Combining ibrutinib and venetoclax seems to work for treatment-naïve CLL

In treatment-naïve patients with chronic lymphocytic leukemia (CLL), combined oral treatment with ibrutinib and venetoclax brought about durable remission over three years, with responses even in patients with high-risk disease, such as those with del(17p)/TP53-mutations.

“Treatment of [CLL] has undergone a substantial evolution with the development of oral targeted therapies. The Bruton tyrosine kinase (BTK) inhibitors ibrutinib and acalabrutinib, and venetoclax, a Bcl-2 inhibitor, are approved for treatment of CLL,” wrote Nitin Jain, MD, of the Department of Leukemia, The University of Texas MD Anderson Cancer Center, Houston, and fellow researchers in JAMA Oncology.

“Bruton tyrosine kinase inhibitors typically are administered as monotherapy continuously daily, with most responses being partial remission; complete remission (CR) is uncommon, and undetectable measurable residual disease (U-MRD) remissions are rare. Venetoclax is typically combined with the CD20 monoclonal antibody obinutuzumab and is given for 1 year in the treatment-naive setting,” they added.

The advantages of both classes of agents are also to be considered. Regimens based on venetoclax reduce risks for long-term, treatment-related adverse events, are more cost effective, and bring about higher rates of blood and bone marrow U-MRD remission compared with BTK inhibitors. On the other hand, noted researchers, “Bruton tyrosine kinase inhibitors have the advantage of the availability of long-term follow-up data, lower risk of tumor lysis syndrome and neutropenia, and durable responses in patients with del(17p)/TP53-mutated CLL.”

For this study, they enrolled 75 patients (median age: 65 years; 71% men) with previously untreated CLL, with at least one of the following: del(17p), TP53-mutated CLL, del(11q), unmutated immunoglobulin heavy-chain variable gene, or age 65 or older. Primary outcomes were complete remission (CR), complete remission with incomplete count recovery (Ci), and bone marrow-undetectable measurable residual disease (U-MRD).

Patients received treatment with ibrutinib monotherapy (420 mg/d) for three cycles, after which they received ibrutinib combined with venetoclax (standard weekly dose ramp-up to 400 mg/d) for 24 cycles.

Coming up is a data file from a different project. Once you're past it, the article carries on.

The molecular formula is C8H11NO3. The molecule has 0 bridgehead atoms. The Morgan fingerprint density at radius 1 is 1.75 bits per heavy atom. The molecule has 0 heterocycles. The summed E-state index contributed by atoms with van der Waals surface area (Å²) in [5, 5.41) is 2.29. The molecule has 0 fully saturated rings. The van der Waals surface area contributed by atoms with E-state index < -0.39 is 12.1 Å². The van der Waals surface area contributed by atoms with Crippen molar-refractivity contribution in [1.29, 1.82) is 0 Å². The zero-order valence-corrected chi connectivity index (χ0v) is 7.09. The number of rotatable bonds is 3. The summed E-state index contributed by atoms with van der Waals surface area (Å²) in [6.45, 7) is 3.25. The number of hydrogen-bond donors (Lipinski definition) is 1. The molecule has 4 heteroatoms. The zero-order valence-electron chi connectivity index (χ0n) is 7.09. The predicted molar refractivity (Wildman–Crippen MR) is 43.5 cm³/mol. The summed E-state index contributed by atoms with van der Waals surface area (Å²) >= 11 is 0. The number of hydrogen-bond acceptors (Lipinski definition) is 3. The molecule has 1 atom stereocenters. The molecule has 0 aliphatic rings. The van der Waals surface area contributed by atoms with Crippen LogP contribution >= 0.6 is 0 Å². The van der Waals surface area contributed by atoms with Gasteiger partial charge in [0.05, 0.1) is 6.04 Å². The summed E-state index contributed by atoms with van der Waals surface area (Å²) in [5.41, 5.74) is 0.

After a median follow-up of 38.5 months, intent-to-treat analysis showed that 56% of patients reached bone marrow U-MRD remission after 12 cycles, while 66% did so at 24 cycles. Best response was bone marrow U-MRD remission, which was seen in 75% of patients.

After 12 cycles of treatment, 69% of patients achieved CR/CRi, and 18% were in partial remission. After 24 cycles, 69 achieved CR/Cri and 13% were in partial remission. In all, 78% of patients had CR/Cri as a best response.

At three years, estimated progression-free survival (PFS) was 93% (95% CI: 88%-99%), and overall survival was 96% (95% CI: 92%-100%). CLL progression did not occur in any patients, while two developed diffuse, large B-cell lymphoma Richter transformation.

Patients in all high-risk subgroups demonstrated response to treatment, and this was independent of their immunoglobulin heavy-chain variable gene mutation status, fluorescence in situ hybridization category, or TP53 mutation. In the 18 patients with del(17p)/TP53-mutated CLL, 3-year PFS was 86%.

Grade 3/4 neutropenia occurred in 51% of patients, and grade 3 thrombocytopenia in 2%. The most common, nonhematologic adverse events included easy bruising (76%), arthralgia (58%), and diarrhea (53%). Infectious complications that led to hospitalization included pneumonia in five patients and cellulitis in three.

Jain and fellow researchers noted that the optimal duration of treatment with combination therapies that include venetoclax is, as yet, an undefined but important question. The 24 scycles of combined ibrutinib/venetoclax therapy elicited good responses, and therefore, the study protocol was amended to include an extra year of combined therapy for patients with bone marrow MRD-positive results after 24 cycles.

“Whether this additional year of therapy will lead to U-MRD remission remains to be determined,” wrote Jain et al.

“The findings of this nonrandomized trial suggest that combined ibrutinib and venetoclax therapy may be an effective oral nonchemotherapy regimen for patients with CLL. In first-line treatment of older patients and those with high-risk CLL, during a follow-up of more than 3 years, remissions appeared to be durable, with activity seen across high-risk disease subgroups,” they concluded.

Study limitations include its single-center, nonrandomized, phase II design, and the relatively short median follow-up.

  1. Combined ibrutinib and venetoclax therapy may be an effective oral nonchemotherapy regimen for patients with chronic lymphocytic leukemia (CLL).

  2. In the first-line treatment of older patients and those with high-risk CLL, remissions appeared to be durable, with activity seen across high-risk disease subgroups after a follow-up of over 3 years.

Liz Meszaros, Deputy Managing Editor, BreakingMED™

AbbVie provided funding and supplied the study drug venetoclax. The study was supported by The University of Texas M.D. Anderson Cancer Center (MDACC) Chronic Lymphocytic Leukemia Moon Shot program, a grant from the Andrew Sabin Family Foundation, and grants from the CLL Global Research Foundation, and MDACC.

Jain reported receiving grants and personal fees from AbbVie during the conduct of the study; and grants and personal fees from Pharmacyclics, Genentech, AstraZeneca, BMS, ADC Therapeutics, Servier, Cellectis, Precision Biosciences, and Adaptive Biotechnologies; personal fees from Janssen, BeiGene, and TG Therapeutics; and grants from Pfizer, Incyte, Fate Therapeutics, Aprea Therapeutics, Mingsight Pharmaceuticals, and Kite/Gilead outside the submitted work.

Cat ID: 466

Topic ID: 78,466,730,466,192,925